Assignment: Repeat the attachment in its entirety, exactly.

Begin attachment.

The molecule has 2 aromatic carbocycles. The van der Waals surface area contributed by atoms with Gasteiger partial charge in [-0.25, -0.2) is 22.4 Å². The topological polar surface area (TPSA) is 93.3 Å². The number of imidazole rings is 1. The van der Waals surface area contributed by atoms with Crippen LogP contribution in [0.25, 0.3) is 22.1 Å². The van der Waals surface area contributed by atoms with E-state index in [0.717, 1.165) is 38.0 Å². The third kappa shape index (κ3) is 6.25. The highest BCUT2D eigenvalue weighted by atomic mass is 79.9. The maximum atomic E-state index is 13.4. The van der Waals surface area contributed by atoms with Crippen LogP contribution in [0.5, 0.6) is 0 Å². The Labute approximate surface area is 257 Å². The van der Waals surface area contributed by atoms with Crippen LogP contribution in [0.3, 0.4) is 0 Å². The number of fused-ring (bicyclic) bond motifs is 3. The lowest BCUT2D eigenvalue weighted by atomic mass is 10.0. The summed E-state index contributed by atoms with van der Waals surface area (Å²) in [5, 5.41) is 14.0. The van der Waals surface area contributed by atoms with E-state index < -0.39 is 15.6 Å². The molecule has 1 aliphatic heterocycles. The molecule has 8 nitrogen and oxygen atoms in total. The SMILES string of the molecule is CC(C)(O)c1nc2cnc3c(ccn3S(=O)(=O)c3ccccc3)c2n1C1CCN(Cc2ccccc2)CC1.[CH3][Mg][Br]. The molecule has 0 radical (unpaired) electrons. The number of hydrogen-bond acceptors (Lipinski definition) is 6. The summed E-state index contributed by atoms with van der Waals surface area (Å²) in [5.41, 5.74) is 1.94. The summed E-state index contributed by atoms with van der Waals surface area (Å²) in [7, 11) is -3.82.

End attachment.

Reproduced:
The molecule has 2 aromatic carbocycles. The van der Waals surface area contributed by atoms with Gasteiger partial charge in [-0.25, -0.2) is 22.4 Å². The topological polar surface area (TPSA) is 93.3 Å². The number of imidazole rings is 1. The van der Waals surface area contributed by atoms with Crippen LogP contribution in [0.25, 0.3) is 22.1 Å². The van der Waals surface area contributed by atoms with E-state index in [0.717, 1.165) is 38.0 Å². The third kappa shape index (κ3) is 6.25. The highest BCUT2D eigenvalue weighted by atomic mass is 79.9. The maximum atomic E-state index is 13.4. The van der Waals surface area contributed by atoms with Crippen LogP contribution in [0.5, 0.6) is 0 Å². The Labute approximate surface area is 257 Å². The van der Waals surface area contributed by atoms with Crippen LogP contribution in [0.3, 0.4) is 0 Å². The number of fused-ring (bicyclic) bond motifs is 3. The lowest BCUT2D eigenvalue weighted by atomic mass is 10.0. The summed E-state index contributed by atoms with van der Waals surface area (Å²) in [5, 5.41) is 14.0. The van der Waals surface area contributed by atoms with E-state index < -0.39 is 15.6 Å². The molecule has 1 aliphatic heterocycles. The molecule has 8 nitrogen and oxygen atoms in total. The SMILES string of the molecule is CC(C)(O)c1nc2cnc3c(ccn3S(=O)(=O)c3ccccc3)c2n1C1CCN(Cc2ccccc2)CC1.[CH3][Mg][Br]. The molecule has 0 radical (unpaired) electrons. The number of hydrogen-bond acceptors (Lipinski definition) is 6. The summed E-state index contributed by atoms with van der Waals surface area (Å²) in [5.41, 5.74) is 1.94. The summed E-state index contributed by atoms with van der Waals surface area (Å²) in [7, 11) is -3.82.